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NL-Only Owners, Meet Denard Span

He doesn't excel in any one category, but he's valuable just the same

Hannah Foslien

The Minnesota Twins sent their center fielder to the Washington Nationals yesterday, removing one viable fantasy option from AL-only leagues and plopping him into NL-only formats. Denard Span is an intriguing player when taken out of mixed formats, as he's one of those that's more valuable in reality than in fantasy. He steals bases, but not a significant amount of them. He sometimes hits for average, but not to the point where you can depend on it. His power is decent enough for a center fielder, but nothing exciting from a fantasy perspective. Defense is the key with Span, and you don't get any credit for that.

That's in mixed leagues, though. In NL-only, someone who can do a little bit of everything like Span has value. A .283/.345/.395 line, as he put up last year, is a whole lot of not being bad at his job, and it also came with 17 steals in 23 attempts. Throw in that he's now in a better lineup, and he should be able to boost his runs and maybe even his RBI, too, depending on where it is they have him hitting in 2013.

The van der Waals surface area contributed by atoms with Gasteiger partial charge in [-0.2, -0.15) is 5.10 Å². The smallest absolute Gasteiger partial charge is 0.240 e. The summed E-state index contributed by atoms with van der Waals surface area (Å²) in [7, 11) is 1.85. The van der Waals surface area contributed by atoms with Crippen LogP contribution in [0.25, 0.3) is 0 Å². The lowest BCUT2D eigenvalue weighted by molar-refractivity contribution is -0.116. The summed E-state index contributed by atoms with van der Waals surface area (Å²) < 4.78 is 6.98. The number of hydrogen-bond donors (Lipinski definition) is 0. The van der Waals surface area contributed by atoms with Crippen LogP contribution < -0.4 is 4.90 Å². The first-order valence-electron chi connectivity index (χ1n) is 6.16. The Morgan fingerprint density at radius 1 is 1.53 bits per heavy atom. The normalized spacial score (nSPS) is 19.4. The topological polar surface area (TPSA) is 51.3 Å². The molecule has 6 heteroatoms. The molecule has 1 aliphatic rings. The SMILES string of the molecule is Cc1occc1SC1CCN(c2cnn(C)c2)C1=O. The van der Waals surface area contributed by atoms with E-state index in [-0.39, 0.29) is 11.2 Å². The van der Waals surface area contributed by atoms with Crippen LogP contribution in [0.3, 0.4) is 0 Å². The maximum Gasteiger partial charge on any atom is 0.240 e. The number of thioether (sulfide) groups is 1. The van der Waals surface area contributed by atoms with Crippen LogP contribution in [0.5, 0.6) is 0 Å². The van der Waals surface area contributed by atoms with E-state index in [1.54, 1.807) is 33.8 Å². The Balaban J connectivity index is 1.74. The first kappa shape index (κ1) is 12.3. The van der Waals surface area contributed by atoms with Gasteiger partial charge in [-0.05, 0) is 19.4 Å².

Don't expect a significant change in his output with the home park switch, though. Target Field leans pitcher-friendly, but it's almost entirely due to how it reduces homers. The dimensions actually boost singles, doubles, and triples, so Span has seen some help there -- or at least, hasn't been hurt by the park -- in the way some other players with more pop have. Span has actually hit .311/.379/.422 at Target Field, a little worse than at the Metrodome -- where turf helped the speedy Span considerably -- but better than his overall career line of .284/.357/.389.

So, Span might pick up a few more homers playing in Washington, given that it's reduction of left-handed power is nowhere near what it is for Target. But, he'll likely lose out on some singles and other extra-base hits he could have had. Maybe a higher Isolated Power, and similar slugging, but with a lower batting average? It would still be valuable, and very Span-ish, but not significantly differently.

The drop he might have in his line, should a few extra homers not come, makes him a tougher sell in mixed formats, but in NL-only, where far worse players than Span are given playing time, it's not as much of a problem. Remember Span on draft day, even if he doesn't excel in any one category: the combination of all that he does makes him worthwhile in the right format.